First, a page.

JOHN WINSHIP (American b.1951 -)
“My paintings are based on old snapshots. Over time, I’ve grappled with most of the subjects that a painter with a bent for description will take on: landscapes, still lifes, portraits. But I feel that I elicit an emotional dimension from the snapshots that I don’t attain from other subjects.
My paintings have been described as “deconstructed nostalgia”. I think that when we contemplate the moments of happiness or solemnity recorded in snapshots we have an emotionally complicated awareness of how irrevocably distant and how fragile those moments are: that complicated awareness is what I’m trying to paint; I’m trying to capture the deeper psychological currents behind the innocent surface images of the photographs.
The atmosphere in my paintings is thick, the tonality dark, the edges and contours not always sharply defined, the faces often blurred or in shadow. These effects arise out of specific techniques, but are also attempts to break down the specificity of the photograph’s subject matter and allow the viewer to project more freely into the painting. The layers and veils of the painted surfaces are the equivalent of the distance between the viewer and the subjects of the old photographs.”
John Winship taught painting at Gettysburg College for over 20 years. He has had over thirty solo shows in New York, Washington D.C., Philadelphia, and other galleries and museums throughout the northeast. His paintings have been featured and reviewed in such national publications as "Art in America", "Artnews", "The Artist's Magazine", "Harper's", and National Public Radio's "All Things Considered", as well as on numerous book covers.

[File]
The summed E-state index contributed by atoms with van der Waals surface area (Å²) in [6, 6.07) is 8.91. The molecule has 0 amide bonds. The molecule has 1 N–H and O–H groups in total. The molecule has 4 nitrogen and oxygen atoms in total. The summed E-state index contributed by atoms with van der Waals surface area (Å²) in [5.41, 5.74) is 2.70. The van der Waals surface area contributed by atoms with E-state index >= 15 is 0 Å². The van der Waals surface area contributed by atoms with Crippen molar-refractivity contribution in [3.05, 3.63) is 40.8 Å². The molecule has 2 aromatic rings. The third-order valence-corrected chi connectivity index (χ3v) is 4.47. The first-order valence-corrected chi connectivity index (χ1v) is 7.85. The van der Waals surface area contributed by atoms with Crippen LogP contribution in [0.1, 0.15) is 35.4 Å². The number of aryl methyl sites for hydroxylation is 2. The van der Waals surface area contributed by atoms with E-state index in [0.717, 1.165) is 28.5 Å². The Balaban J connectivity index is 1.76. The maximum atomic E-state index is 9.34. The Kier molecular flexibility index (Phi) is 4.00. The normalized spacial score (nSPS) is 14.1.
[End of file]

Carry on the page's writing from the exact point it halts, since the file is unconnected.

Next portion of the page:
“John Winship is a painter of dark and evocative scenes; dreamlike, mysterious pictures of people who seem to be from another time.”
—Linda Wertheimer, NPR, “All Things Considered
The work is easy to relate to, even if Winship’s chosen focus of the 1930’s may seem temporally distant. There is an enveloping quiet beauty about the work that pulls you to it; and an almost uncanny familiarity that seems to endure. However, the work is far less straightforward and obvious than it appears. The level of complexity depends on the viewer's willingness to ask questions.
2016 Carver Hill Gallery, Rockland, Maine
2010 • Endicott College Center for the Arts; Beverly, Massachusetts
2010, 2005 • Majestic Performing Arts Center; Gettysburg, Pennsylvania
2008 • F.A.N. Gallery; Philadelphia, Pennsylvania
2000, 1998, 1996, 1995, 1993, 1992 • Katharina Rich Perlow Gallery; New York, New York
1997, 1992, 1981 • Arts Exclusive Gallery; Simsbury, Connecticut
1996 • O’Farrell Gallery; Brunswick, Maine
1989, 1987 • Capricorn Gallery; Bethesda, Maryland
1988, 1982 • Gettysburg College; Gettysburg, Pennsylvania
2003, 1987, 1983 • Gallery 30; Gettysburg, Pennsylvania
1985 • Western Maryland College; Westminster, Maryland
1984 • College of Wooster; Wooster, Ohio • Gallery Doshi; Harrisburg, Pennsylvania
1983 • Source Theater Gallery; Washington, D.C. • Noel Butcher Gallery; Philadelphia, Pennsylvania
1982 • Pratt Gallery; Amherst, Massachusetts
1980 • Washington County Museum of Fine Arts; Hagerstown, Maryland
1980, 1977 • Venable-Neslage Galleries; Washington, D.C.
1978 • Cora Miller Gallery, York College; York, Pennsylvania
1976 • Pennsylvania State University; State College, Pennsylvania
1975 • Shippensburg State College; Shippensburg, Pennsylvania
Articles, Reviews, Publications
The Georgia Review, Summer 2013 (Cover & 8 Reproductions)
The Gettysburg Review, Winter 2018